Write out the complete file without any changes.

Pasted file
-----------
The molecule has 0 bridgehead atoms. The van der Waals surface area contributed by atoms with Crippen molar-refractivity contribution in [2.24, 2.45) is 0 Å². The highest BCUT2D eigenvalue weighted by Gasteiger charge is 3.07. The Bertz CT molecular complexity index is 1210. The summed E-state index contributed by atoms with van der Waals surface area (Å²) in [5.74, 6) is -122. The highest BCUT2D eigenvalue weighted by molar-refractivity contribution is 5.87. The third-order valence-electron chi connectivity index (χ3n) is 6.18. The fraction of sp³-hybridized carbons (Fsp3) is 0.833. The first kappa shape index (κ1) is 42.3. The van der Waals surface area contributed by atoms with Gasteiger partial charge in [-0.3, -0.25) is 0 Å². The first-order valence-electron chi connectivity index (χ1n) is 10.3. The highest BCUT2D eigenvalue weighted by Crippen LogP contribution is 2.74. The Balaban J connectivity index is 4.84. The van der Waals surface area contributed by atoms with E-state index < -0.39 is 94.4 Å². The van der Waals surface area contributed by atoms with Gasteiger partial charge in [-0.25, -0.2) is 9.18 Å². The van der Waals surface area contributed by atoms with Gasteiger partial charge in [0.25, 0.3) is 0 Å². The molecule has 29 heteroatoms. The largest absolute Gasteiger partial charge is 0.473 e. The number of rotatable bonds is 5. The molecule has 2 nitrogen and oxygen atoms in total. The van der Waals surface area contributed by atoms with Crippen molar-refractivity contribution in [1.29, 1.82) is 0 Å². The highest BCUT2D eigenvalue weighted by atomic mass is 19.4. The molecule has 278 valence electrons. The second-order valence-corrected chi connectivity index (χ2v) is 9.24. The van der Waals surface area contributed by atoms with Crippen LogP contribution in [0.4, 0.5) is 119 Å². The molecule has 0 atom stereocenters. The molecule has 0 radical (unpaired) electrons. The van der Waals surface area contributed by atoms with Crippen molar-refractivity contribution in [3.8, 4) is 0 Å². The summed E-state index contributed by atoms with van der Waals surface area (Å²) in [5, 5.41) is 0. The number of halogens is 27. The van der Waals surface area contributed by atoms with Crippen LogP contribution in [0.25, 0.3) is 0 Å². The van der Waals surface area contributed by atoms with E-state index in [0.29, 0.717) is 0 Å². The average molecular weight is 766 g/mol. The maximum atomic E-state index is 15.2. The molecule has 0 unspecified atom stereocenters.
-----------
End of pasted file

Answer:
The molecule has 0 bridgehead atoms. The van der Waals surface area contributed by atoms with Crippen molar-refractivity contribution in [2.24, 2.45) is 0 Å². The highest BCUT2D eigenvalue weighted by Gasteiger charge is 3.07. The Bertz CT molecular complexity index is 1210. The summed E-state index contributed by atoms with van der Waals surface area (Å²) in [5.74, 6) is -122. The highest BCUT2D eigenvalue weighted by molar-refractivity contribution is 5.87. The third-order valence-electron chi connectivity index (χ3n) is 6.18. The fraction of sp³-hybridized carbons (Fsp3) is 0.833. The first kappa shape index (κ1) is 42.3. The van der Waals surface area contributed by atoms with Gasteiger partial charge in [-0.3, -0.25) is 0 Å². The first-order valence-electron chi connectivity index (χ1n) is 10.3. The highest BCUT2D eigenvalue weighted by Crippen LogP contribution is 2.74. The Balaban J connectivity index is 4.84. The van der Waals surface area contributed by atoms with E-state index < -0.39 is 94.4 Å². The van der Waals surface area contributed by atoms with Gasteiger partial charge in [-0.25, -0.2) is 9.18 Å². The van der Waals surface area contributed by atoms with Gasteiger partial charge in [0.25, 0.3) is 0 Å². The molecule has 29 heteroatoms. The largest absolute Gasteiger partial charge is 0.473 e. The number of rotatable bonds is 5. The molecule has 2 nitrogen and oxygen atoms in total. The van der Waals surface area contributed by atoms with Crippen molar-refractivity contribution in [1.29, 1.82) is 0 Å². The highest BCUT2D eigenvalue weighted by atomic mass is 19.4. The molecule has 278 valence electrons. The second-order valence-corrected chi connectivity index (χ2v) is 9.24. The van der Waals surface area contributed by atoms with Crippen LogP contribution in [0.4, 0.5) is 119 Å². The molecule has 0 atom stereocenters. The molecule has 0 radical (unpaired) electrons. The van der Waals surface area contributed by atoms with Crippen molar-refractivity contribution in [3.8, 4) is 0 Å². The summed E-state index contributed by atoms with van der Waals surface area (Å²) in [5, 5.41) is 0. The number of halogens is 27. The van der Waals surface area contributed by atoms with Crippen LogP contribution in [0.25, 0.3) is 0 Å². The van der Waals surface area contributed by atoms with E-state index in [0.29, 0.717) is 0 Å². The average molecular weight is 766 g/mol. The maximum atomic E-state index is 15.2. The molecule has 0 unspecified atom stereocenters.